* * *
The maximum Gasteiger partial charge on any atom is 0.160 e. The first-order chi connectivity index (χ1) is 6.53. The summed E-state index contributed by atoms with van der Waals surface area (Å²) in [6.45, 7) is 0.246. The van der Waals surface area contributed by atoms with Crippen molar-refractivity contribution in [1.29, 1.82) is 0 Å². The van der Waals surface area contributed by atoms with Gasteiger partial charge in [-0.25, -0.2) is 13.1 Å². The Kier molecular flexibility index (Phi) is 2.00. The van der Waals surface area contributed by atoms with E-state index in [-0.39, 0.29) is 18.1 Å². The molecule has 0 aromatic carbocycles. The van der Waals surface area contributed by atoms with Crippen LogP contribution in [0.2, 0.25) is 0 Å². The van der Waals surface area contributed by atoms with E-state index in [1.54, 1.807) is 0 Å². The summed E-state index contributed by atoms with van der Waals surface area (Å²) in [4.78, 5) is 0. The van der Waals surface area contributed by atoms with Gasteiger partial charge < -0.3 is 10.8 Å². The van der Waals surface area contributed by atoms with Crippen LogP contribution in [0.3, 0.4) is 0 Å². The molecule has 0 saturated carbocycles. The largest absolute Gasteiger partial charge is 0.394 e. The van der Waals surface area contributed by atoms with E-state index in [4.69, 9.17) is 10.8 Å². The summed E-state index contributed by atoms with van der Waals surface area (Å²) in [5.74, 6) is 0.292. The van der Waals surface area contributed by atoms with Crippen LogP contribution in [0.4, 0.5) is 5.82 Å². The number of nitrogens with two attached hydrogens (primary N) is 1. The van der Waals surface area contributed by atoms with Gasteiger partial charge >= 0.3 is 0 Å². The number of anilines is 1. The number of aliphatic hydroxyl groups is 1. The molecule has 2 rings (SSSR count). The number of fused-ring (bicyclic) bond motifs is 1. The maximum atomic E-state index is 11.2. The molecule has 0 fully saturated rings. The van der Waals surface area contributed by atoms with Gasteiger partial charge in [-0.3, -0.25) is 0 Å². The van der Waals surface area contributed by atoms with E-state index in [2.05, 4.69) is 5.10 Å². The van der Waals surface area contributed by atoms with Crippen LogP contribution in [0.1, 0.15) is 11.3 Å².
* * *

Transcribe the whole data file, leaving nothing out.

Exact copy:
The maximum Gasteiger partial charge on any atom is 0.160 e. The first-order chi connectivity index (χ1) is 6.53. The summed E-state index contributed by atoms with van der Waals surface area (Å²) in [6.45, 7) is 0.246. The van der Waals surface area contributed by atoms with Crippen molar-refractivity contribution in [1.29, 1.82) is 0 Å². The van der Waals surface area contributed by atoms with Gasteiger partial charge in [-0.25, -0.2) is 13.1 Å². The Kier molecular flexibility index (Phi) is 2.00. The van der Waals surface area contributed by atoms with E-state index in [-0.39, 0.29) is 18.1 Å². The molecule has 0 aromatic carbocycles. The van der Waals surface area contributed by atoms with Crippen LogP contribution in [0.2, 0.25) is 0 Å². The van der Waals surface area contributed by atoms with E-state index in [1.54, 1.807) is 0 Å². The summed E-state index contributed by atoms with van der Waals surface area (Å²) in [4.78, 5) is 0. The van der Waals surface area contributed by atoms with Gasteiger partial charge < -0.3 is 10.8 Å². The van der Waals surface area contributed by atoms with Crippen LogP contribution in [0.3, 0.4) is 0 Å². The molecule has 0 saturated carbocycles. The largest absolute Gasteiger partial charge is 0.394 e. The van der Waals surface area contributed by atoms with E-state index in [4.69, 9.17) is 10.8 Å². The summed E-state index contributed by atoms with van der Waals surface area (Å²) in [5.74, 6) is 0.292. The van der Waals surface area contributed by atoms with Crippen LogP contribution in [0.4, 0.5) is 5.82 Å². The number of nitrogens with two attached hydrogens (primary N) is 1. The van der Waals surface area contributed by atoms with Gasteiger partial charge >= 0.3 is 0 Å². The number of anilines is 1. The number of aliphatic hydroxyl groups is 1. The molecule has 2 rings (SSSR count). The number of fused-ring (bicyclic) bond motifs is 1. The maximum atomic E-state index is 11.2. The molecule has 0 fully saturated rings. The van der Waals surface area contributed by atoms with Gasteiger partial charge in [-0.3, -0.25) is 0 Å². The van der Waals surface area contributed by atoms with E-state index in [2.05, 4.69) is 5.10 Å². The van der Waals surface area contributed by atoms with Crippen LogP contribution in [0.1, 0.15) is 11.3 Å².